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Info: Grid Tie with Battery Backup

STRAIGHT GRID TIE
or
GRID TIE WITH BATTERY BACK-UP
WHICH ONE SUITS YOU BEST? 

As grid outages become more common, there is a growing desire for solar electric systems that provide power during utility power outages. For the safety of line workers, grid-tied solar electric systems must not feed power back into the utility lines during an outage. Battery-less inverters simply shut down when the power goes out. Grid-tied battery based inverters include a transfer switch to isolate them from the grid and use a battery bank to supply power to loads designated for backup and connected to a separate output from the inverter.

 

There are several ways to design and deploy inverters with backup capability. Means of connecting the backup loads to the system can range from simple to complex. Backup power can be arranged for longer or shorter times depending on the loads and battery bank capacity.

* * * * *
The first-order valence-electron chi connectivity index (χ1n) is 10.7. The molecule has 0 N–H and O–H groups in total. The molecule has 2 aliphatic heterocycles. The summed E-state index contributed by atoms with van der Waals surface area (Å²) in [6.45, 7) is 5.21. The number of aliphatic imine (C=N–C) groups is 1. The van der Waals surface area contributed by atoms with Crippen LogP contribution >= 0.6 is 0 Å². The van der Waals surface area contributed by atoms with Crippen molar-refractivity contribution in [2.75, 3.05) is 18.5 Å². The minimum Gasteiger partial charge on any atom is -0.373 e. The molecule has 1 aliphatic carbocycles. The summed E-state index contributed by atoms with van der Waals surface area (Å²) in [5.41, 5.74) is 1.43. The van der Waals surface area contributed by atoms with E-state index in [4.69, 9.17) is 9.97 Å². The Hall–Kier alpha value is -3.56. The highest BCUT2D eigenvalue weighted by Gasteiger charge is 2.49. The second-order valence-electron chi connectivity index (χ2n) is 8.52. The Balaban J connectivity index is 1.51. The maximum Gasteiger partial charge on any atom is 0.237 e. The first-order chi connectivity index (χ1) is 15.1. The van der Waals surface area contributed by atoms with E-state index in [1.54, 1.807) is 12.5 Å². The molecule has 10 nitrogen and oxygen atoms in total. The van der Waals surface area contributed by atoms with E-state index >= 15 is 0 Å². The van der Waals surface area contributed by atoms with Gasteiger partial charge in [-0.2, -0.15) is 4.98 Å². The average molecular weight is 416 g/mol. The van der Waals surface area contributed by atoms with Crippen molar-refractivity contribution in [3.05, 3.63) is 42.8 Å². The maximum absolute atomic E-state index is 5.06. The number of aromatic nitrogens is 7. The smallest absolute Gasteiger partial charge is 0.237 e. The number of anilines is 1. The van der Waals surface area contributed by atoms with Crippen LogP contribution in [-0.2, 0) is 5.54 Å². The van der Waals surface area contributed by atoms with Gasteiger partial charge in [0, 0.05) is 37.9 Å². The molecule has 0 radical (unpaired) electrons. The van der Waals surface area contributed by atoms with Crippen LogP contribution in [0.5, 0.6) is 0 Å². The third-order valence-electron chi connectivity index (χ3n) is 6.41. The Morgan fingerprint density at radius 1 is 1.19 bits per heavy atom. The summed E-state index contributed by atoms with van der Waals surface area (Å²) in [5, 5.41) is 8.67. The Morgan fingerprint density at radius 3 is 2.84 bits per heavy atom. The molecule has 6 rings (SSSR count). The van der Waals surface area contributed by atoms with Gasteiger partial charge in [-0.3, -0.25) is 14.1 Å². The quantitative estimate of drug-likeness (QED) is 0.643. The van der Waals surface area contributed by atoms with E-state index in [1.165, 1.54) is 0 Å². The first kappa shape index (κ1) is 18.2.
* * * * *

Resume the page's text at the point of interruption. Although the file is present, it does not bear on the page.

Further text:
DC coupled PV system

The most common arrangement for grid-tied solar with backup is where the PV array powers a DC charge controller to charge a battery bank. Whenever the battery is fully charged, the voltage rises to a set point and any power available over that voltage is available for use. The inverter output is connected to both the backup (aka critical loads) sub-panel, and to the grid inter-tie in the main electrical panel. Under normal conditions, it functions like any other net metered inverter. During an outage, an automatic transfer switch in the inverter opens the grid interconnect, isolating the building from the utility to prevent backfeeding the local power lines. The inverter then draws from the battery bank to provide AC power to the backup sub-panel.

DC coupled PV system

The term “DC coupled” has only come into use recently to distinguish this configuration from “AC coupled” which is a newer arrangement that has come into use. When starting from scratch, a DC coupled system is typically the most cost-effective and reliable configuration to use. Note however, that the PV array is not managed by the inverter, but by the charge controllers, many of which are limited to 150 VDC input. Inverters that can be used for DC coupled grid tied systems include the OutBack GVFX, GTFX, and GS (Radian) series, the Schneider Electric XW series, and the SMA Sunny Island series. Any charge controller can be used with a DC coupled system so long as it is compatible with the solar array and the battery.